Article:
OECD Health at a Glance 2009: Key findings for the United States
The OECD’s latest edition of Health at a Glance shows that all countries could do better in providing good quality health care.
Quality of Care
The United States stands out as performing very well in the area of cancer care, achieving higher rates of screening and survival from different types of cancer than most other developed countries. The United States does not do well in preventing costly hospital admissions for chronic conditions, such as asthma or complications from diabetes, which should normally be managed through proper primary care.
In 2006, 73% of eligible women in the United States were screened for breast cancer (OECD average 62%), and 84% for cervical cancer (OECD average 64%).
The 5-year relative survival rate for breast cancer during 2000-2005 was 91%, the highest among OECD countries (OECD average 81%). For cervical cancer, it was 67%, slightly higher than the OECD average of 66%.
The 5-year relative survival rates for colorectal cancer during 2000-2005 were 65% for females and 66% for males, also higher than the OECD average (58% for females and 56% for males).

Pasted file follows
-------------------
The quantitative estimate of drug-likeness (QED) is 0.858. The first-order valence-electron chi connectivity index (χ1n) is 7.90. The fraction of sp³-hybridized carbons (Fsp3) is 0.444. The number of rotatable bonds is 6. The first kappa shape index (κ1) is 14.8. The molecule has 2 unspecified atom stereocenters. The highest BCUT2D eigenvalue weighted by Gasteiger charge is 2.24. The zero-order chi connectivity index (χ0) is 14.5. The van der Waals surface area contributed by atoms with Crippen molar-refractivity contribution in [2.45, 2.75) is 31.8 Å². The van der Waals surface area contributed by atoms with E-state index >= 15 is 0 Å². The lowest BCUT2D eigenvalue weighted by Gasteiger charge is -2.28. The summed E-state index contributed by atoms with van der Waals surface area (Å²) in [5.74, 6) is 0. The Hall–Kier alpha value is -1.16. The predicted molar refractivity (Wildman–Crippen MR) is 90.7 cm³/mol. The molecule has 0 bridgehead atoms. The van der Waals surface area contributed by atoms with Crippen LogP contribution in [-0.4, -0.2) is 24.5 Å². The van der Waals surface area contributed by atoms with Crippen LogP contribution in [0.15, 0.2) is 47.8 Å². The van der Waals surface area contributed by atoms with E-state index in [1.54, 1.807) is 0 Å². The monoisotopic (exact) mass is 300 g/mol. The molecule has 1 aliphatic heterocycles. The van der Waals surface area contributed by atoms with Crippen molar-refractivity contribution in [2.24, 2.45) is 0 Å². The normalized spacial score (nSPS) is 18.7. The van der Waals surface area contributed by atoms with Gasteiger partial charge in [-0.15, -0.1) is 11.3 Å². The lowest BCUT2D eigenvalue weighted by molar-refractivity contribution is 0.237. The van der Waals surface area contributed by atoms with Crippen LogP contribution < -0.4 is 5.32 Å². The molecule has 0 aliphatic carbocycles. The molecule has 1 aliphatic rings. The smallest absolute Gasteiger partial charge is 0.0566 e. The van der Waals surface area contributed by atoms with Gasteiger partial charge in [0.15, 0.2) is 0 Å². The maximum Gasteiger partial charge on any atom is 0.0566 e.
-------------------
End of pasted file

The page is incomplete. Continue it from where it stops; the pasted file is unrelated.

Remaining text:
Avoidable hospital admissions for asthma and diabetes complications are more than two-times greater in the United States than the OECD average. For asthma admissions, the rate in the United States was 120 per 100 000 population aged 15 and over in 2006, compared with an OECD average of 51. For acute complications from diabetes, hospital admission in the United States was 57 per 100 000 population aged 15 and over, compared with an OECD average of 21.
The United States spent 16% of GDP on health in 2007, much more than the OECD average of 8.9%. Spending per person is almost two-and-a-half times higher than the OECD average.
Total health spending accounted for 16.0% of GDP in the United States in 2007, by far the highest share in the OECD. Following the United States were France, Switzerland and Germany, which allocated respectively 11.0%, 10.8% and 10.4% of their GDP to health. The OECD average was 8.9%.
The United States also ranks far ahead of other OECD countries in health spending per capita, with spending of 7 290 USD in 2007, almost two-and-a-half times greater than the OECD average of 2 984 USD (adjusted for purchasing power parity). Norway follows with spending of 4 763 USD per capita, then Switzerland with spending of 4 417 USD per capita. Differences in health spending across countries reflect differences in price, volume and quality of medical goods and services consumed.
The public sector is the main source of health funding in all OECD countries, except Mexico and the United States. In the United States, 45% of health spending was funded by public sources in 2007, a much lower share than the average of 73% for OECD countries.
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